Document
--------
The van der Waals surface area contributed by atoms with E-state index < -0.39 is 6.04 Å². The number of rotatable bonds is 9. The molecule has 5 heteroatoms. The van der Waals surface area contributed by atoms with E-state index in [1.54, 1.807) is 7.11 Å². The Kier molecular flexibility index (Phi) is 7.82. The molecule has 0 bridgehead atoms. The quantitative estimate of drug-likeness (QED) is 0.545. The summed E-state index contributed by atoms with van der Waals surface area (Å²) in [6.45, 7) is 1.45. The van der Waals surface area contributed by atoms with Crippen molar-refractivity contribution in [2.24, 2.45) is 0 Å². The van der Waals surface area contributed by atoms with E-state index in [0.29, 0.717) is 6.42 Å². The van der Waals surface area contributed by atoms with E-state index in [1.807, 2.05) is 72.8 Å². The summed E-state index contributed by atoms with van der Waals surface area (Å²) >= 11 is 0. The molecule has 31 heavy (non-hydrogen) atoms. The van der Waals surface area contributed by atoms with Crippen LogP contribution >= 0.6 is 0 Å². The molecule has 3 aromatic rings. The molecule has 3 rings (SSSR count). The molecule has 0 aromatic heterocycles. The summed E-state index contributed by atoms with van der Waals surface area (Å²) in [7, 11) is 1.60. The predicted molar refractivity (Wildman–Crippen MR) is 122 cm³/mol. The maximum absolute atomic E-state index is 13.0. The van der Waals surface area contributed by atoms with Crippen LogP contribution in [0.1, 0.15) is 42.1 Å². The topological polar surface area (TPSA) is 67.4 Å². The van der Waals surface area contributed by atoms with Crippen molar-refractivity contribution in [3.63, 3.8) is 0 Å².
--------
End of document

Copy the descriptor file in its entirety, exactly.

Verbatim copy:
The van der Waals surface area contributed by atoms with E-state index < -0.39 is 6.04 Å². The number of rotatable bonds is 9. The molecule has 5 heteroatoms. The van der Waals surface area contributed by atoms with E-state index in [1.54, 1.807) is 7.11 Å². The Kier molecular flexibility index (Phi) is 7.82. The molecule has 0 bridgehead atoms. The quantitative estimate of drug-likeness (QED) is 0.545. The summed E-state index contributed by atoms with van der Waals surface area (Å²) in [6.45, 7) is 1.45. The van der Waals surface area contributed by atoms with Crippen molar-refractivity contribution in [2.24, 2.45) is 0 Å². The van der Waals surface area contributed by atoms with E-state index in [0.29, 0.717) is 6.42 Å². The van der Waals surface area contributed by atoms with E-state index in [1.807, 2.05) is 72.8 Å². The summed E-state index contributed by atoms with van der Waals surface area (Å²) >= 11 is 0. The molecule has 31 heavy (non-hydrogen) atoms. The van der Waals surface area contributed by atoms with Crippen LogP contribution >= 0.6 is 0 Å². The molecule has 3 aromatic rings. The molecule has 3 rings (SSSR count). The molecule has 0 aromatic heterocycles. The summed E-state index contributed by atoms with van der Waals surface area (Å²) in [7, 11) is 1.60. The predicted molar refractivity (Wildman–Crippen MR) is 122 cm³/mol. The maximum absolute atomic E-state index is 13.0. The van der Waals surface area contributed by atoms with Crippen LogP contribution in [0.1, 0.15) is 42.1 Å². The topological polar surface area (TPSA) is 67.4 Å². The van der Waals surface area contributed by atoms with Crippen molar-refractivity contribution in [3.63, 3.8) is 0 Å².